World Rabies Day is held on September 28 and was established back in 2007 to increase public awareness of rabies and to bring partners together to strengthen global preventive and control initiatives. This day provides an opportunity to take a look at our progress in eradicating this deadly illness, while also serving as a reminder that the battle is far from over.
Even though the canine rabies virus has been completely eradicated in the United States, we still need to keep our dogs and cats up to date with their vaccinations to stop the spread of this virus and guard our pets against rabies transmission from wild animals. There are precautions you can take to protect yourself and your family from rabies all year long, regardless of whether your pets enjoy outdoor activities, or just explore your backyard.
Rabies prevention begins with the owner of the animal. Vaccinating your animals protects you, your pet, and your community. Stay away from stray animals and wildlife. If you are bitten, immediately wash the bite wounds with soap and water and seek medical assistance. If your pet has been bitten, contact your veterinarian right away. After being bitten and before the disease develops, prompt and effective treatment can terminate rabies infection and/or prevent getting humans and other animals sick.
There are certain telltale symptoms of a rabid dog. The dog may exhibit signs of hostility and restlessness and attempt to bite both objects and humans. Though it’s important to note that other dogs can act the opposite, and exhibit unusual levels of passivity and indifference.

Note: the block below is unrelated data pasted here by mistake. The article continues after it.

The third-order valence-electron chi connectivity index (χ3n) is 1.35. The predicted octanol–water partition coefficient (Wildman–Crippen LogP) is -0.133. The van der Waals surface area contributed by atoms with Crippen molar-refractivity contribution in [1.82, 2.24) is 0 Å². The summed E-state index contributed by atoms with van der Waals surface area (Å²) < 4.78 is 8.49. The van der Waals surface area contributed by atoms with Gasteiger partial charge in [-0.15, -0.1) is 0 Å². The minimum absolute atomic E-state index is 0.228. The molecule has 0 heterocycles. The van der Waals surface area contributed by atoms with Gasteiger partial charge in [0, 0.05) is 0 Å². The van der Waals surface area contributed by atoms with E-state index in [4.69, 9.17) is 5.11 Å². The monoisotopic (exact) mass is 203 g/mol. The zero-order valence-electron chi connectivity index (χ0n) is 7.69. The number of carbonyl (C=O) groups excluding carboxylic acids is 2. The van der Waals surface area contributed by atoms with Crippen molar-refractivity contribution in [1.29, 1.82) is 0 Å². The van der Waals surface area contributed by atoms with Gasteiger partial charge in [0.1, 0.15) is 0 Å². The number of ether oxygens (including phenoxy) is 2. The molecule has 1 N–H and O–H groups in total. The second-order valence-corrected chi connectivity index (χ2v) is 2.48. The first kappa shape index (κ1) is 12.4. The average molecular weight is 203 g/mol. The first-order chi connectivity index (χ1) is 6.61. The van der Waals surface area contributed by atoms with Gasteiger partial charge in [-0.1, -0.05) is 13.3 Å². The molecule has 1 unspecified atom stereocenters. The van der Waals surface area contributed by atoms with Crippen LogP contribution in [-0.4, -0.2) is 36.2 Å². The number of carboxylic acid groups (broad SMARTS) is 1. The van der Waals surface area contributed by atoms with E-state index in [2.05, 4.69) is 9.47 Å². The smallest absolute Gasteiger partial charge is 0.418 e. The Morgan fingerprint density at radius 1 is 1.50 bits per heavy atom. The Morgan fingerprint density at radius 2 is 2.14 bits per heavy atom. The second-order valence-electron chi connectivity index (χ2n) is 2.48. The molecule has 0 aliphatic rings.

As the condition progresses, the dog may become extremely sensitive to light, sound, and touch. Loss of appetite, weakness, and convulsions are all symptoms of rabies.
A veterinarian can ensure that your pets are up-to-date on their rabies vaccinations and thus safe from rabies. All dogs and cats should be vaccinated around the age of four months, and then again a year later. Following these two doses, your veterinarian will create a vaccination plan that is both safe for your pet and in accordance with local legislation. This is important because animals that have not been immunized against rabies and come into contact with potentially rabid wild animals may need to be isolated or euthanized.
There are things you can do around the house to lessen the chance that you and your pets could contract rabies. Always keep your animals inside. If you want them to go outdoors, it's better to have a fenced-in yard and make sure someone is present to supervise your dog or cat and keep it safe. When walking your dog, use a leash. Any food for your pets should be kept in a location that only they can access, and waste should be covered tightly since it could draw stray or wild animals to your yard.
Dogs and cats can avoid rabies with a quick, risk-free, and efficient immunization. Does your pet have an up-to-date rabies vaccination card? If you are unsure, make sure to give Salazar Veterinary Hospital in Orlando, FL a call and set an appointment today. We will be happy to assist you with your pet’s rabies vaccines.